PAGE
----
|"They're coming to get you, Barbara, and they dressed so nicely."|
Well, Halloween is upon us and SHOCKTOBER is drawing to a close for the year. If you're on the fence about what to watch tonight, I've made a little list of several of my less-well-known favorites. Watch one tonight, if you can find it, or have your own film fest next year.
Dead and Buried (1981): In a coastal, town mobs of townsfolk are murdering the tourists. Then those dead tourists start appearing up around town as if they've lived there all along.
Willard (1971): Disturbed young man befriends rats. Rats love the disturbed young man and do his bidding. His bidding involves revenge and murder. You might believe that this movie was remade in 2003 and starred Crispin Glover. It wasn't.
Night of the Living Dead (1968): I know. I know. Not obscure. You've seen it. Well, I'm here to tell you that unless you've seen the NotLD HD version currently streaming on Amazon (free with Prime) you, good sir or madame, have not seen this film. Nor have you heard it. The sound and picture are so sharp you might just cut yourself. I actually heard all of the dialogue for the first time.
Children Shouldn't Play with Dead Things (1972): Bob (Black Christmas, Porky's) Clarke directed this under a thinly-disguised pseudonym from a screenplay that he co-wrote with the film's star Alan Ormsby. While it starts out as a bunch of silly college kids goofing in a graveyard, this ain't no Porky's romp, son. What it is, instead, is a real "wait for it" film. It's worth the wait.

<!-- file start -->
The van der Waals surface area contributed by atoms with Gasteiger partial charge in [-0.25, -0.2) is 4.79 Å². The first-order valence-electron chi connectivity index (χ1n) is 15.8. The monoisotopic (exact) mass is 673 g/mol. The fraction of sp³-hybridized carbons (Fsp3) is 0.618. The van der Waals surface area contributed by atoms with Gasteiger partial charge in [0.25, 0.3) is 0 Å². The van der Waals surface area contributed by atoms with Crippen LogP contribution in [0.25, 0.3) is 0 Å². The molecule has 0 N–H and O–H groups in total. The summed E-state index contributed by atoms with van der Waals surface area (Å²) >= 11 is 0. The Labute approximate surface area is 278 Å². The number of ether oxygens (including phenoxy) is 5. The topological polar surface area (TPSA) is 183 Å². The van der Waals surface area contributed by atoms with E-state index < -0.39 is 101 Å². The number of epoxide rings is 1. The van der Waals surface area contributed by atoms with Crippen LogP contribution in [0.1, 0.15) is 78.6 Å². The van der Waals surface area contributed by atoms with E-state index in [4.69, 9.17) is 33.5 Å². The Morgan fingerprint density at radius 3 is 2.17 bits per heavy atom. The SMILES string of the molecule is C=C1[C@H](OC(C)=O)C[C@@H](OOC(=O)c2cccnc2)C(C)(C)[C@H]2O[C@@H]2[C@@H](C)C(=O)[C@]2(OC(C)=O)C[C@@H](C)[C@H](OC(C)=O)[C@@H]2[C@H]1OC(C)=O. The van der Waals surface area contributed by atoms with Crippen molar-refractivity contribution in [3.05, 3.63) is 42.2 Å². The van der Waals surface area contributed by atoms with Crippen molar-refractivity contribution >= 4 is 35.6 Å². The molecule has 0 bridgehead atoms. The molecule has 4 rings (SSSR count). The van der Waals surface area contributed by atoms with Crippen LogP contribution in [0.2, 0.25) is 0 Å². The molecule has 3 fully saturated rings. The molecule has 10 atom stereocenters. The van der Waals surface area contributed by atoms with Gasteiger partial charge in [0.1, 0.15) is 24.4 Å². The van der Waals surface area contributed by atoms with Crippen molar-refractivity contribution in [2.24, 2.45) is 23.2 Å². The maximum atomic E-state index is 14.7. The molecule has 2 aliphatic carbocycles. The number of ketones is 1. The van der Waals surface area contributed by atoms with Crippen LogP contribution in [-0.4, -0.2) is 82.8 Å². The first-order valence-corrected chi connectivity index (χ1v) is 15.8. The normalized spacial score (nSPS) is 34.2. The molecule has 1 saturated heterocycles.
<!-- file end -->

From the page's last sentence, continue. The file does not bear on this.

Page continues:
Peeping Tom (1960): If you have the chance to see this film, see this film. Yet another disturbed young man takes his love of film much too far.
Alice, Sweet Alice (1976): Alice is a quiet 12-year-old living in New Jersey. When her sister is brutally murdered in their church, Alice becomes a suspect. As the bodies pile up, even those who can't believe that Alice is the killer begin to doubt their belief. You should probably avoid this one if you're a practicing Catholic.
Sisters (1972): Brian (Dressed to Kill, Blow Out) DePalma's debut and his most Hitchcockian film. That's all I'm going to give you. See it.
Have a happy Halloween, and if you're not feeling like a film tonight, why not download a copy of "The Comeback" to your favorite Kindle device or app, curl up under the sheets, and get your fright on? At $2.99 it's a cheap thrill! Click the link below to get started.